TCP/IP Transport Layer Protocols


Jarret W. Buse

TCP/IP Transport Layer Protocols

The Transport Layer of the TCP/IP suite has various protocols which operate at the Transport level. This Layer is responsible for the connection from host to host. The Transport Layer manages connection oriented streams, flow control, reliable transport and multiple transmissions (multiplexing).

There are five basic protocols for the Transport Layer:
  • Transmission Control Protocol (TCP)
  • User Datagram Protocol (UDP)
  • Datagram Congestion Control Protocol (DCCP)
  • Stream Control Transmission Protocol (SCTP)
  • Resource Reservation Protocol (RSVP)
Let’s look at each of these protocols in a little more detail.

Transmission Control Protocol (TCP)

TCP handles the transmission of the data from the Application Layer. When a large file needs to be received from a host system, TCP manages the IP packets from the layer below it. TCP organizes the packets into its sequential order in case packets were delivered out of order. TCP also takes the smaller IP packets and merges them into the file that was originally sent. If a packet is not received TCP can send an ICMP message to have the specified packet retransmitted.

NOTE: When packets are delivered out of order due to passing through different routers, this is called segmentation.

Where IP was a connectionless protocol or did not guarantee delivery, TCP guarantees delivery of all packets.

When TCP sets up a connection between hosts, there is a three-way handshake. First, a SYN (synchronize) packet is sent to the host. Second, the other host sends a SYN-ACK, or acknowledgement to the initiating host. Finally, the initiating host sends an ACK (acknowledgement) to complete the handshake. Now, a connection is established between the two hosts.

When one host terminates the connection, it sends a FIN (finished) packet. Once received, the other host responds with a FIN-ACK (finished acknowledgment). The terminating host sends a final ACK packet to finalize the termination.

TCP manages flow control by setting up a window size. The window size is the amount of data being transmitted. If congestion or Source Quench occurs, the window size can be decreased. If the other host sends a message to send more, the window size can be increased.

User Datagram Protocol (UDP)

UDP is similar to TCP, but without the guarantee of delivery. UDP has a lower overhead by not requiring acknowledgments of packet receipt, retransmission of data and packet ordering. UDP can be faster, but data can definitely be lost. UDP is more for multicasting data such as streaming video. If packets are out of order or lost, then those packets are skipped. Because of the lost packets streaming video may seem jumpy.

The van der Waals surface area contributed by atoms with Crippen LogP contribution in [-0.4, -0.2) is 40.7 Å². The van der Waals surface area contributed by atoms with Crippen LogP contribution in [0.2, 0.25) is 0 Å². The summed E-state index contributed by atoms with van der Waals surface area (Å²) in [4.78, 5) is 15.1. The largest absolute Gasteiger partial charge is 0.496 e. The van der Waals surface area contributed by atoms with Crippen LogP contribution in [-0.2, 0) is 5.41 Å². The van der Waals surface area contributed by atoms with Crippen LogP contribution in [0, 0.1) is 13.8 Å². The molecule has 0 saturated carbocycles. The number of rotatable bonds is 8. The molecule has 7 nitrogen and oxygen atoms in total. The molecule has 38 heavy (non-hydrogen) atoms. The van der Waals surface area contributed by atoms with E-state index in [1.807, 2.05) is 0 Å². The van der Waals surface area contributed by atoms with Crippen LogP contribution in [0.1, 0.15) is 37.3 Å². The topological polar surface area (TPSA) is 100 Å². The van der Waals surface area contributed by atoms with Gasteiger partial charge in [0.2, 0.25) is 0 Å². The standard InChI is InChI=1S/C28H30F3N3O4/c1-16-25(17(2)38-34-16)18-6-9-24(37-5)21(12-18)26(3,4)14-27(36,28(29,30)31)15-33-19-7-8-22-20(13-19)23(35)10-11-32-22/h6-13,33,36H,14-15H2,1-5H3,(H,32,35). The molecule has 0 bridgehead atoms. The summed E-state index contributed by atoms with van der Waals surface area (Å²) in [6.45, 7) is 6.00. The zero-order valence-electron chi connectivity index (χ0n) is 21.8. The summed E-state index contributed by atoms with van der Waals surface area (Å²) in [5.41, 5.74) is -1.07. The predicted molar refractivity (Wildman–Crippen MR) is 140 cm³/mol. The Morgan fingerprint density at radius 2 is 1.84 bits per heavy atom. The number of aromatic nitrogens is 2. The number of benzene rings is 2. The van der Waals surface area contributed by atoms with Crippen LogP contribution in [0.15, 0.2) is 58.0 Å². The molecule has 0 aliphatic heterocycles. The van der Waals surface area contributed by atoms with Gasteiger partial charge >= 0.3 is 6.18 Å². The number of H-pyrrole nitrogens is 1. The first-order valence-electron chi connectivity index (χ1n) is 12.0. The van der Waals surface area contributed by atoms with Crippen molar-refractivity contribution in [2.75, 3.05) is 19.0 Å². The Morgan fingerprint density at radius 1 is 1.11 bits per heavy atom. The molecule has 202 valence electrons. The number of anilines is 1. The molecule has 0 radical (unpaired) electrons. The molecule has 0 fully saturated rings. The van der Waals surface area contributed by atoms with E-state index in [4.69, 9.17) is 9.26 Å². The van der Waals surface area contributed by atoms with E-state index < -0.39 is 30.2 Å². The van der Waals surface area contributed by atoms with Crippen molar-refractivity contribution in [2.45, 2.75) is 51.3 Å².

UDP can be used for simple queries such as DNS queries since it is faster than TCP. For these types of uses other protocols manage the guarantee of retrieval. If a DNS query is made and the response is not received, then the query will be made again.

UDP is used more commonly in streaming media or any type of multicast operation.

Datagram Congestion Control Protocol (DCCP)

DCCP handles setup and teardown of reliable connections while generating ECP messages when congestion occurs.

Since DCCP is at the Transport Layer, applications do not need to be programmed to use DCCP. DCCP is usually implemented for multicast operations such as telephony, streaming media and online gaming. DCCP uses UDP for a faster transport mechanism since lost packets and resending those packets are not necessary.

Stream Control Transmission Protocol (SCTP)

SCTP is a protocol which can send multiple streams through one stream. For instance, most browsers treat each image on a web page as a connection and then one connection for the text. With SCTP, these can be sent as one connection.

SCTP can support a connection between two hosts which each have two connections to the network (multi-homed). If one connection goes down, the other connection can be used as a redundant connection to resume transmission.

Resource Reservation Protocol (RSVP)

RSVP allows for reservation of resources. RSVP can reserve bandwidth for unicast (one-host-to-one-host transmission) or multicast (one-host-to-many-hosts).

RSVP can be utilized on routers to provide a Quality of Service (QoS) to hosts.

RSVP is oriented by the receiver. The receiving host initiates the reservation of resources for the transmission rate it requires. Routers will reset the reservations as needed to accommodate other reservations. Rate reservations are not guaranteed, but bandwidth should not drop to nothing.


The Transport Layer is important to handle guaranteed delivery and multicast (not guaranteed) delivery of data. TCP/IP is a suite that is made up of many protocols which not only account for transmission and receiving of frames, but control of the transmissions themselves. TCP/IP manages itself to reduce problems that may occur on a network or on the Internet. It should be apparent why TCP/IP is used by the Internet and how the Internet can function as well as it does.


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